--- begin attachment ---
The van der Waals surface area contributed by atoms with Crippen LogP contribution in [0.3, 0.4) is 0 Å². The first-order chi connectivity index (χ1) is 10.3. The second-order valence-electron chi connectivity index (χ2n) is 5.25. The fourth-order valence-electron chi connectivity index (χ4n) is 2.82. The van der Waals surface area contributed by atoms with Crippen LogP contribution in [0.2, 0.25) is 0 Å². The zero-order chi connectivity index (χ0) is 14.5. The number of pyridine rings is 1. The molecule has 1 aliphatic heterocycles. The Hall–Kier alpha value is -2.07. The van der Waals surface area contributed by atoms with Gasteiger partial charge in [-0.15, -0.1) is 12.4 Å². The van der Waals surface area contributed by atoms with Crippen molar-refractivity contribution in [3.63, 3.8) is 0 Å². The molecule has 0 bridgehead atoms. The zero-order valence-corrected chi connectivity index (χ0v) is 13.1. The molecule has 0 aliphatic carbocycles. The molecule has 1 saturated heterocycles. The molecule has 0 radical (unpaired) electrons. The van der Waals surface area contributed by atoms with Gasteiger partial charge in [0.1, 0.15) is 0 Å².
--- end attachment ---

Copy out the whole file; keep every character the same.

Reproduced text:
The van der Waals surface area contributed by atoms with Crippen LogP contribution in [0.3, 0.4) is 0 Å². The first-order chi connectivity index (χ1) is 10.3. The second-order valence-electron chi connectivity index (χ2n) is 5.25. The fourth-order valence-electron chi connectivity index (χ4n) is 2.82. The van der Waals surface area contributed by atoms with Crippen LogP contribution in [0.2, 0.25) is 0 Å². The zero-order chi connectivity index (χ0) is 14.5. The number of pyridine rings is 1. The molecule has 1 aliphatic heterocycles. The Hall–Kier alpha value is -2.07. The van der Waals surface area contributed by atoms with Gasteiger partial charge in [-0.15, -0.1) is 12.4 Å². The van der Waals surface area contributed by atoms with Crippen molar-refractivity contribution in [3.63, 3.8) is 0 Å². The molecule has 0 bridgehead atoms. The zero-order valence-corrected chi connectivity index (χ0v) is 13.1. The molecule has 0 aliphatic carbocycles. The molecule has 1 saturated heterocycles. The molecule has 0 radical (unpaired) electrons. The van der Waals surface area contributed by atoms with Gasteiger partial charge in [0.1, 0.15) is 0 Å².